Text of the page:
Articles

Work-based learning (work-integrated learning) in higher education: The shift towards real-world student engagement

November 6, 2023
|
Resources
|
Share
Download
Your asset will automatically download.
Didn’t get it?
Download Now

There's a growing sentiment echoing through the halls of higher education: the need for more real-world, work-based learning opportunities. 

While the importance of academic theories remains undisputed, there's an increasing acknowledgment that theoretical knowledge alone isn't sufficient for the holistic development of students. 

As the world accelerates with technological advancements and an ever-evolving job market, higher education must adapt to bridge the gap between the classroom and the dynamic professional realm.

If you’ve explored work-based learning and have wondered about taking on this type of approach, we’ll explore how you can adopt and scale this type of learning for your course or institution. 

Key takeaways

  • Work-based learning boosts knowledge retention rates to 75%, but higher education institutions face challenges in integration, including ensuring equitable access.
  • 81% of students desire real-world experiences in their curricula, and employers notice skill gaps in recent graduates, spurring collaborations to address these needs.
  • Platforms like Riipen are bridging the gap by connecting educational institutions with businesses, fostering collaborations that enhance real-world learning experiences in academia.

The pressing need for work-integrated learning in higher education

Every year, millions of students set foot on campuses hoping to acquire an education that not only enlightens but equips them for success in the ever-evolving workforce. While many anticipate and have prepared for the lectures they will attend, more and more students are asking for courses to include real-world, hands-on activities that connect course concepts to their future world of work. 

According to Wiley's State of the Student 2022 survey, an overwhelming 81% of students reported a desire for their colleges or universities to offer professional certification preparation and real-world company-led projects to keep them engaged in their coursework. 

These shouldn’t be offered as mere add-on options; they should be incorporated directly into the curriculum so that everything they learn in the classroom can be tied to real-world applications. And students aren't the only ones concerned about the need for practical applications offered. 

Employers have also sounded the alarm, noticing skill gaps in recent graduates that they believe hamper their overall productivity. Less than half of employers surveyed believe that colleges adequately prepare students for a career.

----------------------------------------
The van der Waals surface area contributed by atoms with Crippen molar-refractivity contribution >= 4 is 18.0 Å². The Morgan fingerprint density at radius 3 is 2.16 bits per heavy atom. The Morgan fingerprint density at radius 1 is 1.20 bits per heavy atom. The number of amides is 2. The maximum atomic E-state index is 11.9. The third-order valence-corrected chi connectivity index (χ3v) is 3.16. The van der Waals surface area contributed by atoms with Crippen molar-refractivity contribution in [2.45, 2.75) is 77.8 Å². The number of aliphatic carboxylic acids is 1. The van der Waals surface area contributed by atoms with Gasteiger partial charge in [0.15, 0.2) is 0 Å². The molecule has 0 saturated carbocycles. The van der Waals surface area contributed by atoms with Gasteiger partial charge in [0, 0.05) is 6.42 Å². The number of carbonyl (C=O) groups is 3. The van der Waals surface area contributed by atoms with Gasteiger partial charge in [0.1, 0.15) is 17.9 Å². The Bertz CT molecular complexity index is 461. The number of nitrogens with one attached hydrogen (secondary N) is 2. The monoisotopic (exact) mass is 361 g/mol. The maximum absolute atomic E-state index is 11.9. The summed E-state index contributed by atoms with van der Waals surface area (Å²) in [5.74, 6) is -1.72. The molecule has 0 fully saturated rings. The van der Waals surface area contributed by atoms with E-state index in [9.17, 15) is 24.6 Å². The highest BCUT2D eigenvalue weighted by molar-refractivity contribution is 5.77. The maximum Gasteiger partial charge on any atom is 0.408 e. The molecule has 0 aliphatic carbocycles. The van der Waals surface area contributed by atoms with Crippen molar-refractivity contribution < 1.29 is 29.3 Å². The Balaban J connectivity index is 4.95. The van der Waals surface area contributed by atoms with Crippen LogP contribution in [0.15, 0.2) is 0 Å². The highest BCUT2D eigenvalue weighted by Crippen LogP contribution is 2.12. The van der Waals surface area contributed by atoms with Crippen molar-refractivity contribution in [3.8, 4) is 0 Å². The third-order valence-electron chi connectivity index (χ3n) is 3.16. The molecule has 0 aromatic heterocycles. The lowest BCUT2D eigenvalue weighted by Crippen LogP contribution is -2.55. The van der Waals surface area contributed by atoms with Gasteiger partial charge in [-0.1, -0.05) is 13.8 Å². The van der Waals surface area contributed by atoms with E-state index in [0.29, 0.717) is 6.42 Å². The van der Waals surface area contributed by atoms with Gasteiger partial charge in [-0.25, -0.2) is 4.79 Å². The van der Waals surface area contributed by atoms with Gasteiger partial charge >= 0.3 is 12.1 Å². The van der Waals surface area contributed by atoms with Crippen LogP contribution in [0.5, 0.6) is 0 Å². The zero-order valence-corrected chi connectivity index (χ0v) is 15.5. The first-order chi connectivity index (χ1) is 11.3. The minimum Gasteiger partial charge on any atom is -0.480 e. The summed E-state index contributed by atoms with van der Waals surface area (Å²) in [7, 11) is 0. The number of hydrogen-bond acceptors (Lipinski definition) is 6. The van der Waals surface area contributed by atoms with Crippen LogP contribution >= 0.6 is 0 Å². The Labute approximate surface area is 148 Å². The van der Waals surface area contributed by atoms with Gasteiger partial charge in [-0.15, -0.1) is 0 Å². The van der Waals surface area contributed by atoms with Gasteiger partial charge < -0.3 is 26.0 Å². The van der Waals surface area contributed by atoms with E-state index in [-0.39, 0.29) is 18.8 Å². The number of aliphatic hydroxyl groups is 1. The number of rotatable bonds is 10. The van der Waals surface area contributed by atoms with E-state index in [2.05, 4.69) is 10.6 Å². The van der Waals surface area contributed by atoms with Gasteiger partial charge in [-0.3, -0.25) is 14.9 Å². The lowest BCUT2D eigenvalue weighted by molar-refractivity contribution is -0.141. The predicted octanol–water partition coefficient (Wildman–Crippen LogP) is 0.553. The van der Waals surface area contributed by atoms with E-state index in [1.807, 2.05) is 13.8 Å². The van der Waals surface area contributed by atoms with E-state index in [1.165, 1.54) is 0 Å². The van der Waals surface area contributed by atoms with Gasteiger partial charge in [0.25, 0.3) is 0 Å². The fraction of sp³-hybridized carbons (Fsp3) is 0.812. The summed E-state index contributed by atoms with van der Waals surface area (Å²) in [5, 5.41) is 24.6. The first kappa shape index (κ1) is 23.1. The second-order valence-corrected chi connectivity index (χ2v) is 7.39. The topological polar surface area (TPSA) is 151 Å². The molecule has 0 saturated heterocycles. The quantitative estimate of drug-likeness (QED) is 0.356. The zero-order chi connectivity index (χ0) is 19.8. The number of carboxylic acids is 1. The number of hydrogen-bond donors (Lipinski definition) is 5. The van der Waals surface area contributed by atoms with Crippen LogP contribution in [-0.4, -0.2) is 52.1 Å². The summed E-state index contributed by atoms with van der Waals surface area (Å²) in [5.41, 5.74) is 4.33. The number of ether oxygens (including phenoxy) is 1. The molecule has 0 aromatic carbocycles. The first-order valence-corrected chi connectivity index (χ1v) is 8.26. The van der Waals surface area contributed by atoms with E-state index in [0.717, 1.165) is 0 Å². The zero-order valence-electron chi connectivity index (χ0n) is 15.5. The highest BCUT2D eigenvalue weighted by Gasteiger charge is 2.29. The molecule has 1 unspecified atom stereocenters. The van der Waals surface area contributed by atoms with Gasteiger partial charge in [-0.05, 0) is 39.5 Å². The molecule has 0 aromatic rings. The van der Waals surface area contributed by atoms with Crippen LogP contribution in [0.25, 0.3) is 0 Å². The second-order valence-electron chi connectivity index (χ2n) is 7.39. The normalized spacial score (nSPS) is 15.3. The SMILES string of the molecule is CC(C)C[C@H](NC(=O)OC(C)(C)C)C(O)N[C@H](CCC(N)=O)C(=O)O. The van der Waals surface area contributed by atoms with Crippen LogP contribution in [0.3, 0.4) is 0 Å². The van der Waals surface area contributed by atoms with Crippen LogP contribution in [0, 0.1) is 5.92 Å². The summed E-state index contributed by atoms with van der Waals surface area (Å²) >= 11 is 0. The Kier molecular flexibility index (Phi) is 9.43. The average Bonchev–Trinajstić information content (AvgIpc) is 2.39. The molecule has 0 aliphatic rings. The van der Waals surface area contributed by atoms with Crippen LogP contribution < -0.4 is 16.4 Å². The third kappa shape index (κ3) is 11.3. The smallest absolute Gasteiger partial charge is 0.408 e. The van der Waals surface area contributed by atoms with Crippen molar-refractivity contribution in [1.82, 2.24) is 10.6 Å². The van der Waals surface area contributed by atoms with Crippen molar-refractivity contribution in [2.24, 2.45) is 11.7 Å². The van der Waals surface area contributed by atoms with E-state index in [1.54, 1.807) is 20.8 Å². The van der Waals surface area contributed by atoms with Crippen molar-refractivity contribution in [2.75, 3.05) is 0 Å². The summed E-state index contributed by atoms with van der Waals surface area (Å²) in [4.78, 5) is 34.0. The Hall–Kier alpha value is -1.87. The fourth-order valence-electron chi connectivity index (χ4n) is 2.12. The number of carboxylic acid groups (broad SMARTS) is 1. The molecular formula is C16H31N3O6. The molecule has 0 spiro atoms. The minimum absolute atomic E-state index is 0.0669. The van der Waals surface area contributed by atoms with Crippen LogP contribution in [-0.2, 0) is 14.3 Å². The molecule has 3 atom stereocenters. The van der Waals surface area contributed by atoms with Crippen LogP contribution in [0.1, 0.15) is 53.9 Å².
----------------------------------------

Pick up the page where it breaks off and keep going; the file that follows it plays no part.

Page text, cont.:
This dissatisfaction has spurred action, causing many employers and organizations to seek to partner with higher ed institutions, with the goal of better understanding and providing insight into how curricula can be more aligned with skills and acumen required for success in the workforce..

The problem is that higher education institutions aren't always able to keep up with this growing demand. From logistical issues to finding enough industry partners, colleges and universities face an uphill battle when it comes to implementing these programs. 

In fact, only 30% of higher educational institutions currently provide such experiential learning opportunities. To keep up with this growing demand, colleges and universities are starting to reevaluate their strategic plans, forge stronger industry collaborations, and invest in infrastructure and faculty training tailored to experiential learning.

Beyond the four walls: The internship conundrum

The path to gaining real-world experience is not limited to coursework and certifications alone. Internships have long been heralded as a crucial bridge between academic learning and professional practice. 

Students today, however, face an ever-present conundrum regarding internships: there simply aren't enough to go around. A recent report revealed that a staggering 41.3% of students reported being unable to secure an internship simply due to the lack of available opportunities.

As a result, less than a quarter of undergraduates completed an internship during their academic journey, and that has continued to drop since the pandemic hit. This number is even lower for minorities, who statistically are not able to complete internships at the same rate

Beyond the sheer scarcity of opportunities, the nature of how internships are distributed also poses a challenge. It's not just about having the right qualifications or passion; in many instances, securing an internship is about having the 'right' connections.